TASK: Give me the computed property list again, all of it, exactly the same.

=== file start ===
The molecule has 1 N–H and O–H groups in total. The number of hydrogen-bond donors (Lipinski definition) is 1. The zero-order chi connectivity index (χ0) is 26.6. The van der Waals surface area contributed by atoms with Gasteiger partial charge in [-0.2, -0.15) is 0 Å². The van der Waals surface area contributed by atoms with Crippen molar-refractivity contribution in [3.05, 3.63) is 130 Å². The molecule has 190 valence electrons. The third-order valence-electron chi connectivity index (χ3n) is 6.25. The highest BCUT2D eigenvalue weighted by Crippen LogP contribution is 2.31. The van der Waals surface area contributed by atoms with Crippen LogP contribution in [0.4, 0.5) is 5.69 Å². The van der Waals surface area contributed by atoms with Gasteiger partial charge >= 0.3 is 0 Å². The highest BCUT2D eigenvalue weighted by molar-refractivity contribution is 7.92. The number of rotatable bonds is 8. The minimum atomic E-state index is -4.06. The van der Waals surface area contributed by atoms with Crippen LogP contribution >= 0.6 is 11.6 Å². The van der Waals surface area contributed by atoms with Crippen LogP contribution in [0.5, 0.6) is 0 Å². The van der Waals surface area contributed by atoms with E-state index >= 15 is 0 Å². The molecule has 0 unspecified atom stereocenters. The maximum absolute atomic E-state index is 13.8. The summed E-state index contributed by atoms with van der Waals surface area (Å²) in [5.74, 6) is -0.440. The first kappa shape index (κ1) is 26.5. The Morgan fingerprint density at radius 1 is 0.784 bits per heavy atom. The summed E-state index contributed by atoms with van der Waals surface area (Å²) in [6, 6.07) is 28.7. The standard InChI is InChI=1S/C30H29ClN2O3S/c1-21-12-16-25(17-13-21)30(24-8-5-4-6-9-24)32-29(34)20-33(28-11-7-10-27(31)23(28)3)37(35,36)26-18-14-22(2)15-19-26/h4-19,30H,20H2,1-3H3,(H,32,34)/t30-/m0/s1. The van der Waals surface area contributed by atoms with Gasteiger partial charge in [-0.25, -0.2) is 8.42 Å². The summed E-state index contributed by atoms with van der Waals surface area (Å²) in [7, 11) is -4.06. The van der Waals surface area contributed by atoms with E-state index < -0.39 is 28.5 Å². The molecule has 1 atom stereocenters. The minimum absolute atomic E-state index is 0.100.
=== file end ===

The molecule has 1 N–H and O–H groups in total. The number of hydrogen-bond donors (Lipinski definition) is 1. The zero-order chi connectivity index (χ0) is 26.6. The van der Waals surface area contributed by atoms with Gasteiger partial charge in [-0.2, -0.15) is 0 Å². The van der Waals surface area contributed by atoms with Crippen molar-refractivity contribution in [3.05, 3.63) is 130 Å². The molecule has 190 valence electrons. The third-order valence-electron chi connectivity index (χ3n) is 6.25. The highest BCUT2D eigenvalue weighted by Crippen LogP contribution is 2.31. The van der Waals surface area contributed by atoms with Crippen LogP contribution in [0.4, 0.5) is 5.69 Å². The van der Waals surface area contributed by atoms with Gasteiger partial charge >= 0.3 is 0 Å². The highest BCUT2D eigenvalue weighted by molar-refractivity contribution is 7.92. The number of rotatable bonds is 8. The minimum atomic E-state index is -4.06. The van der Waals surface area contributed by atoms with Crippen LogP contribution >= 0.6 is 11.6 Å². The van der Waals surface area contributed by atoms with Crippen LogP contribution in [0.5, 0.6) is 0 Å². The van der Waals surface area contributed by atoms with E-state index >= 15 is 0 Å². The molecule has 0 unspecified atom stereocenters. The maximum absolute atomic E-state index is 13.8. The summed E-state index contributed by atoms with van der Waals surface area (Å²) in [5.74, 6) is -0.440. The first kappa shape index (κ1) is 26.5. The Morgan fingerprint density at radius 1 is 0.784 bits per heavy atom. The summed E-state index contributed by atoms with van der Waals surface area (Å²) in [6, 6.07) is 28.7. The standard InChI is InChI=1S/C30H29ClN2O3S/c1-21-12-16-25(17-13-21)30(24-8-5-4-6-9-24)32-29(34)20-33(28-11-7-10-27(31)23(28)3)37(35,36)26-18-14-22(2)15-19-26/h4-19,30H,20H2,1-3H3,(H,32,34)/t30-/m0/s1. The van der Waals surface area contributed by atoms with Gasteiger partial charge in [-0.25, -0.2) is 8.42 Å². The summed E-state index contributed by atoms with van der Waals surface area (Å²) in [7, 11) is -4.06. The van der Waals surface area contributed by atoms with E-state index < -0.39 is 28.5 Å². The molecule has 1 atom stereocenters. The minimum absolute atomic E-state index is 0.100.